“This term will be very hard for him,” said Olga Kryshtanovskaya, a sociologist and member of the dominant United Russia party. “I don’t think he’ll have a second term. I believe it will be a huge achievement if he stays in control until 2018 and gives power to a successor.”
By some measures Putin’s unwavering grasp of the past 12 years is as firm as ever: He has used his nearly limitless power to marginalize the opposition — serious contenders cannot emerge, and Putin decides who gets on the ballot, or even on state television.
The second-largest vote-getter Sunday is expected to be the Communist leader of two decades, Gennady Zyuganov, an unthreatening contestant who appeals mostly to those nostalgic for the sureties of the Soviet past. Voters are ambivalent about billionaire Mikhail Prokhorov, suspecting that the Kremlin planted him to divide the field. Though he has campaigned hard, that skepticism has undermined him. Attractive liberals have been prevented from running by compliant election officials.
That leaves the tens of thousands of disgruntled protesters, shaken out of their lethargy by accounts of widespread vote-rigging in the Dec. 4 parliamentary elections, with no one on the ballot who represents their interests.
The leaders of the street protests accept that this election is lost to them, but they say they have achieved an important first step by beginning to change the perception of Putin as invulnerable.
The image of Putin sternly instructing bureaucrats and accomplishing manly feats thoroughly dominates television screens, shaping public opinion among a wide swath of the population who spend more time there than on the Internet, where antagonism to Putin has flourished.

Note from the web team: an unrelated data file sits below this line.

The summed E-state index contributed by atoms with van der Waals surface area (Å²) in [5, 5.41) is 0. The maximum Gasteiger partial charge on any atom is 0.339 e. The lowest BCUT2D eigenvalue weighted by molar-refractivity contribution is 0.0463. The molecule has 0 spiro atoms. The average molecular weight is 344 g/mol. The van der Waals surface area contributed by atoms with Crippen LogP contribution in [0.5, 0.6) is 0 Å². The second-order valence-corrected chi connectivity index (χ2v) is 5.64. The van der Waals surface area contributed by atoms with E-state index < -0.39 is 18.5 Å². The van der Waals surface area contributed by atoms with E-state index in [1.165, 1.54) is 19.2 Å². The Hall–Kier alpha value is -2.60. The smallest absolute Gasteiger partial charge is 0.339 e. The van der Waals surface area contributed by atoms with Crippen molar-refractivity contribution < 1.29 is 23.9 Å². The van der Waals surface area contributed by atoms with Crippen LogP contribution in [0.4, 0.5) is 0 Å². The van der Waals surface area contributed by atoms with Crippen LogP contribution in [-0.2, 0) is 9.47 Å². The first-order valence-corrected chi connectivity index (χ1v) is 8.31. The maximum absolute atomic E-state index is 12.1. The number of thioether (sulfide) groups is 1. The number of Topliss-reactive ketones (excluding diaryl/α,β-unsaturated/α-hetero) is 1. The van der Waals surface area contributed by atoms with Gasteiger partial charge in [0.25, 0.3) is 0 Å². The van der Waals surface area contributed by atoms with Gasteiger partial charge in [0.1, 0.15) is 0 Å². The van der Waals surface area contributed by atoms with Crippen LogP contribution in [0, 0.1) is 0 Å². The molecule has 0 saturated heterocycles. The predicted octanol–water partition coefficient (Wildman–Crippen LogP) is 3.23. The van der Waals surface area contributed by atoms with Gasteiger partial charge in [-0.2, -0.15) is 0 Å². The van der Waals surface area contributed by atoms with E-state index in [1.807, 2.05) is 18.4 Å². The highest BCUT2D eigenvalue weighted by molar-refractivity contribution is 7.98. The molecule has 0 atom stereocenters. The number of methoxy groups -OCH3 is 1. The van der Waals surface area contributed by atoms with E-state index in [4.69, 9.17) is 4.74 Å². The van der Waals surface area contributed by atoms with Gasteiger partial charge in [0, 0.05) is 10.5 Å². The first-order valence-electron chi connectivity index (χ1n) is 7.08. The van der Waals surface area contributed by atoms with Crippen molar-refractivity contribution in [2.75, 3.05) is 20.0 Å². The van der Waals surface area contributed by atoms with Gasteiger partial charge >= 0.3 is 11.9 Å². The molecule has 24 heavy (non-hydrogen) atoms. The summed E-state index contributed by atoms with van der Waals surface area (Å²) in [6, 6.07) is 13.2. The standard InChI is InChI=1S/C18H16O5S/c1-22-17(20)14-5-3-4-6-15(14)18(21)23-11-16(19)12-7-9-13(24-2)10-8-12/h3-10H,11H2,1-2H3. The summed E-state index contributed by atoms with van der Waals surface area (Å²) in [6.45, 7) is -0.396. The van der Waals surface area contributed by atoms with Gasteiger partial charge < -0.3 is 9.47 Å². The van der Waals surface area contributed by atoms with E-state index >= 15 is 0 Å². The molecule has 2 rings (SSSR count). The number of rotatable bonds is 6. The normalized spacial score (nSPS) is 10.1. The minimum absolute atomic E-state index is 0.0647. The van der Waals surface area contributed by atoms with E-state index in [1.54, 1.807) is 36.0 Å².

Despite the unprecedented public antipathy toward him that has arisen since Dec. 4, he is almost certain to be named the winner with more than 50 percent of Sunday’s votes, enabling him to avoid a second round of balloting later this month. The question is how much more.
The widespread belief that underlings will make sure Putin gets whatever number of votes he wants creates his greatest vulnerability: No one will really know how much support — or legitimacy — he has.
That perceived weakness could nurture a compensatory ferocity in foreign affairs — Putin has repeatedly blamed Americans in recent weeks for various problems at home, and Russia has blocked attempts by the United Nations to end the violence in Syria. For the United States, transportation routes through Russia to Afghanistan are at stake.